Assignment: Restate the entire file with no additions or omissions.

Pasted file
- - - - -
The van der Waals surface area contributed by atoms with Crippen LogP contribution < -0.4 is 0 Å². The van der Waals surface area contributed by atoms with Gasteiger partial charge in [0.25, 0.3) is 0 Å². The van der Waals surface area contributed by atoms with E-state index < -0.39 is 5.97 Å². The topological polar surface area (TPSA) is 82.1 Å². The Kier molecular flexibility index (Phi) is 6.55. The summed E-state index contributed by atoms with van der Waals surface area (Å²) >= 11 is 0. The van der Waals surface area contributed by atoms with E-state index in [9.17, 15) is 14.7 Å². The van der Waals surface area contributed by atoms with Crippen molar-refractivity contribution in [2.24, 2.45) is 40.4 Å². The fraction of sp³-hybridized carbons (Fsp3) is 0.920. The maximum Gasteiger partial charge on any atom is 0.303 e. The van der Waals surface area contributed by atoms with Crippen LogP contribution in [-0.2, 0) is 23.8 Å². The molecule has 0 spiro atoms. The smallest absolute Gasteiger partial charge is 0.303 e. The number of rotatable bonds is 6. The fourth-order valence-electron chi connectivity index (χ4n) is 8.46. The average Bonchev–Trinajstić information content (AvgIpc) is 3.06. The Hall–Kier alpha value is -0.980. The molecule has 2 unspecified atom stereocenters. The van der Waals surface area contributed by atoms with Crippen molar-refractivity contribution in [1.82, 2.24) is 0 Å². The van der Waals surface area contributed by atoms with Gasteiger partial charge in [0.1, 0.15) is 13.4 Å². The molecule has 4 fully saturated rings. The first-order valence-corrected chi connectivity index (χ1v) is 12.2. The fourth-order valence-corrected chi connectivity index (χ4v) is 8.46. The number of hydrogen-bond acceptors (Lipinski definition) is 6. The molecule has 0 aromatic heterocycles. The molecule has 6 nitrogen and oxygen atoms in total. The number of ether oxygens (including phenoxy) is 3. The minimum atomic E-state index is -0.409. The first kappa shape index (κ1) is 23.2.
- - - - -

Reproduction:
The van der Waals surface area contributed by atoms with Crippen LogP contribution < -0.4 is 0 Å². The van der Waals surface area contributed by atoms with Gasteiger partial charge in [0.25, 0.3) is 0 Å². The van der Waals surface area contributed by atoms with E-state index < -0.39 is 5.97 Å². The topological polar surface area (TPSA) is 82.1 Å². The Kier molecular flexibility index (Phi) is 6.55. The summed E-state index contributed by atoms with van der Waals surface area (Å²) >= 11 is 0. The van der Waals surface area contributed by atoms with E-state index in [9.17, 15) is 14.7 Å². The van der Waals surface area contributed by atoms with Crippen molar-refractivity contribution in [2.24, 2.45) is 40.4 Å². The fraction of sp³-hybridized carbons (Fsp3) is 0.920. The maximum Gasteiger partial charge on any atom is 0.303 e. The van der Waals surface area contributed by atoms with Crippen LogP contribution in [-0.2, 0) is 23.8 Å². The molecule has 0 spiro atoms. The smallest absolute Gasteiger partial charge is 0.303 e. The number of rotatable bonds is 6. The fourth-order valence-electron chi connectivity index (χ4n) is 8.46. The average Bonchev–Trinajstić information content (AvgIpc) is 3.06. The Hall–Kier alpha value is -0.980. The molecule has 2 unspecified atom stereocenters. The van der Waals surface area contributed by atoms with Crippen molar-refractivity contribution in [1.82, 2.24) is 0 Å². The van der Waals surface area contributed by atoms with Gasteiger partial charge in [0.1, 0.15) is 13.4 Å². The molecule has 4 fully saturated rings. The first-order valence-corrected chi connectivity index (χ1v) is 12.2. The fourth-order valence-corrected chi connectivity index (χ4v) is 8.46. The number of hydrogen-bond acceptors (Lipinski definition) is 6. The molecule has 0 aromatic heterocycles. The molecule has 6 nitrogen and oxygen atoms in total. The number of ether oxygens (including phenoxy) is 3. The minimum atomic E-state index is -0.409. The first kappa shape index (κ1) is 23.2.